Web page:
Figure 4. Fargesin inhibited the activation of NF-κB in vivo. (A) Protein levels were determined by immunoblotting using p-p65 (1:1000), p-IκBα (1:1000) and IκBα (1:1000) antibodies. One representative experiment is shown. Data were expressed as the mean ± SD of two independent experiments with samples in triplicate. Quantification of the protein expression was performed by densitometric analysis of the blots. (B) Representative images of p-p65 immunostaining in colon tissue. Scale bar corresponds to 100 μm ** p < 0.01, *** p < 0.001 vs. vehicle-treated group; ### p < 0.001 vs. DSS-treated group.
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Figure 5. Fargesin blocked the activation of NF-κB in vitro. (A) RAW264.7 cells were treated as described in the Methods and p-p65 localization was visualized under a fluorescence microscope. Scale bar corresponds to 200 μm. (B) RAW264.7 cells were treated as described in the Methods. NF-κB promoter-driven luciferase activity was determined using a dual luciferase assay system, and values were expressed as the fold induction of the control cells. Data were expressed as mean ± SD of quadruplicates of two independent experiments. *** p < 0.01 vs. vehicle-treated cells; # p < 0.05, ### p < 0.001 vs. LPS-treated group.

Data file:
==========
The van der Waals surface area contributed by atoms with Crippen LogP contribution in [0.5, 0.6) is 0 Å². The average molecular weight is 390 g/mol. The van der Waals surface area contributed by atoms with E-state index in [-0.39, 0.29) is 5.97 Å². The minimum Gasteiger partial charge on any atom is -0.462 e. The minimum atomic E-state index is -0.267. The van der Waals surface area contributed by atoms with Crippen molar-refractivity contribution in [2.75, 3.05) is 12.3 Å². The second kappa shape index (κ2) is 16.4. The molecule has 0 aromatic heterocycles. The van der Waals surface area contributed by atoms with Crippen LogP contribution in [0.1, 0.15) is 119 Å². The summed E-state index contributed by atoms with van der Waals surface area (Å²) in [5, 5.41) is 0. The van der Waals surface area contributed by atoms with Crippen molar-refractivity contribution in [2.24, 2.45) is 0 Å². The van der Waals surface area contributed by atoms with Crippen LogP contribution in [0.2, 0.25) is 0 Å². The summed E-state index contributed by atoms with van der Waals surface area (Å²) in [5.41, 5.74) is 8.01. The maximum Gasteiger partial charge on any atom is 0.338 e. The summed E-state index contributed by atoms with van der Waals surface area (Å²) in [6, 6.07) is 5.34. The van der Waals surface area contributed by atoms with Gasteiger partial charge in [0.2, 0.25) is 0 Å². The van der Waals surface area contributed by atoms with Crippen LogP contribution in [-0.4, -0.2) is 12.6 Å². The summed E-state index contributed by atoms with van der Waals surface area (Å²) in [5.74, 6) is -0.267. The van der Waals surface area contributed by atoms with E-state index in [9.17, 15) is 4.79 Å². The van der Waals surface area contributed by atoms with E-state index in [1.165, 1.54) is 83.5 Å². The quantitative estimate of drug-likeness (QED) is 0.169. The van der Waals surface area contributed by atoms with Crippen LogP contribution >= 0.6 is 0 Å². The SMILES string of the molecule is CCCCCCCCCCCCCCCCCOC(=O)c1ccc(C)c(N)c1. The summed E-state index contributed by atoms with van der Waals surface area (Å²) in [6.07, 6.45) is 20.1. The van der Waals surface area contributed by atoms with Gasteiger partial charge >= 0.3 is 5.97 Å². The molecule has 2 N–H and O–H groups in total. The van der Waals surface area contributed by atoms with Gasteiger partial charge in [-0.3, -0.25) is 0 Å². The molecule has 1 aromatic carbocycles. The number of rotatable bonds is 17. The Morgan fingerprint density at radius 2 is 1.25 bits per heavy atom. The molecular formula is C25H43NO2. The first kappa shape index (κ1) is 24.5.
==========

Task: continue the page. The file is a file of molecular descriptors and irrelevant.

Figure 5. Fargesin blocked the activation of NF-κB in vitro. (A) RAW264.7 cells were treated as described in the Methods and p-p65 localization was visualized under a fluorescence microscope. Scale bar corresponds to 200 μm. (B) RAW264.7 cells were treated as described in the Methods. NF-κB promoter-driven luciferase activity was determined using a dual luciferase assay system, and values were expressed as the fold induction of the control cells. Data were expressed as mean ± SD of quadruplicates of two independent experiments. *** p < 0.01 vs. vehicle-treated cells; # p < 0.05, ### p < 0.001 vs. LPS-treated group.